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Consider the following sentence:

We see claims such as “Money is the root of all evil” [1] and “Women require time and money” [2] spread throughout research-level texts.

Here, [1] and [2] are some literature references, and the two quotations are two full sentences (which I cannot quote in original for legal reasons) stripped off their terminating periods.

My English proofreader (whom I can no longer ask) put a comma after “such as”:

We see claims such as, “Money is the root of all evil” [1] and “Women require time and money” [2] spread throughout research-level texts.

Is this comma right or wrong? Why? Any reference to a rule from a grammar book?

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  • ? Legal reasons? What law prevents quotation?
    – James K
    Sep 13 at 20:30
  • @JamesK Compliance with a NDA. Sep 13 at 20:34
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The quote is syntactically independent of the sentence. If you removed the quotes you would have a grammatically incorrect expression. When the quote is syntactically independent you should use a comma. Compare with the syntactically integrated

We see claims that "money is the root of all evil" spread throughout research-level texts.

or

Many research-level texts call money the "root of all evil".

In these examples, the sentence would still be correct if you were to remove the quote marks.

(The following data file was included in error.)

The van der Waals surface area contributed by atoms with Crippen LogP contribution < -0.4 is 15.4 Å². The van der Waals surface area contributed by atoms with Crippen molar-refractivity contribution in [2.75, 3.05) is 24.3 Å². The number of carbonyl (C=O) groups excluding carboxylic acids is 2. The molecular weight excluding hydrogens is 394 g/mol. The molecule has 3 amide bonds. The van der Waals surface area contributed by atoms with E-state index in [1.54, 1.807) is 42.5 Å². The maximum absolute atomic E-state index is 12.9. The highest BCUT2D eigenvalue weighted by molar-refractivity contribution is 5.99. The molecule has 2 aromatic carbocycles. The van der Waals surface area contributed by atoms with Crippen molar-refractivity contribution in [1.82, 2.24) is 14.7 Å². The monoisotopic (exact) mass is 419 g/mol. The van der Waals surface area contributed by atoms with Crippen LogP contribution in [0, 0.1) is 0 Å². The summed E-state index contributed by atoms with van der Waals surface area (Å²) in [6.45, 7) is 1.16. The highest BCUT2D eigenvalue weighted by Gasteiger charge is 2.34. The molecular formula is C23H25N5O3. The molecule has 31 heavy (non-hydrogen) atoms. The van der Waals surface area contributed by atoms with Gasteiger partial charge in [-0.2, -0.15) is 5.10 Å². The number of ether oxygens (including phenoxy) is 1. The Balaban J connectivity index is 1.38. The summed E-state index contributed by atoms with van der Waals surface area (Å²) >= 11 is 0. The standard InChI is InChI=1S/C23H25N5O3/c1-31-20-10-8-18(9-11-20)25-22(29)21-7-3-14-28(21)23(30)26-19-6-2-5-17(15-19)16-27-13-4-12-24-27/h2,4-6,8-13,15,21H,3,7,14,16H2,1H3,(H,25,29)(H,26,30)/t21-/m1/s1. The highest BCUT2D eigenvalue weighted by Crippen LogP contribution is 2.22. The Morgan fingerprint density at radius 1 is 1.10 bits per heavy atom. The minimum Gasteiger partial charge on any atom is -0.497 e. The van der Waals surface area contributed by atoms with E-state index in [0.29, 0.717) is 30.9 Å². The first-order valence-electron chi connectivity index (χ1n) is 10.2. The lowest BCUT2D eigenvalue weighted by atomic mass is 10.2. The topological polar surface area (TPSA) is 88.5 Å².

But

We see claims such as money is the root of all evil.

This is incorrect grammar (what is the finite verb?, see or is?) So the quoted form could use a comma.

I used a Grammar Girl post when answering this question.

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  • In spot.colorado.edu/~huemer/papers/subj.htm we see this: ‘That is, does the second-order theory undermine our ability to make moral claims, claims such as "Honesty is a virtue"; "Tom should return that book to the library"; "Death is bad"?’ There is no comma between “such as” and the quotations there. Are they wrong, too? Sep 13 at 20:38
  • You punctuate to increase clarity and readibilty. I understand both why your proofreader added a comma (the quote is syntactically independent) and why huemer chose not to (the sentence is easily understood without a comma)
    – James K
    Sep 13 at 20:41
  • Frankly speaking, I don't see that much difference between Humer's text and our sentences: in both cases, the quotes are syntactically independent sentences (modulo the stripped trailing periods) and the sentences are easily understood without a comma. Now, what about the mixture ‘We see moral claims, claims such as(,) “Money is the root of all evil” [1] and “Women require time and money” [2] spread throughout research-level texts.’ ? I'm confused. Sep 13 at 21:00
  • I disagree. A comma after "such as" breaks up the sentence and makes it awkward and incorrect. @Geekest, in your example there you need a closing parenthetical comma after "money" but (IMO) no comma after "such as;" you have turned the example quotes into a parenthetical clause but this is irrelevant to your question about using a comma before the quotation.
    – randomhead
    Sep 13 at 21:39
  • @randomhead In the parenthetical case we would write ‘We see claims, such as “Money is the root of all evil” [1] and “Women require time and money” [2], spread throughout research-level texts.’ But this would make no sense because dropping ‘such as […] [2]’ would result in a too generic ‘We see claims spread throughout research-level texts.’ So, the ‘such as […] [2]’ part is essential and should not be surrounded by commas. Sep 13 at 22:18

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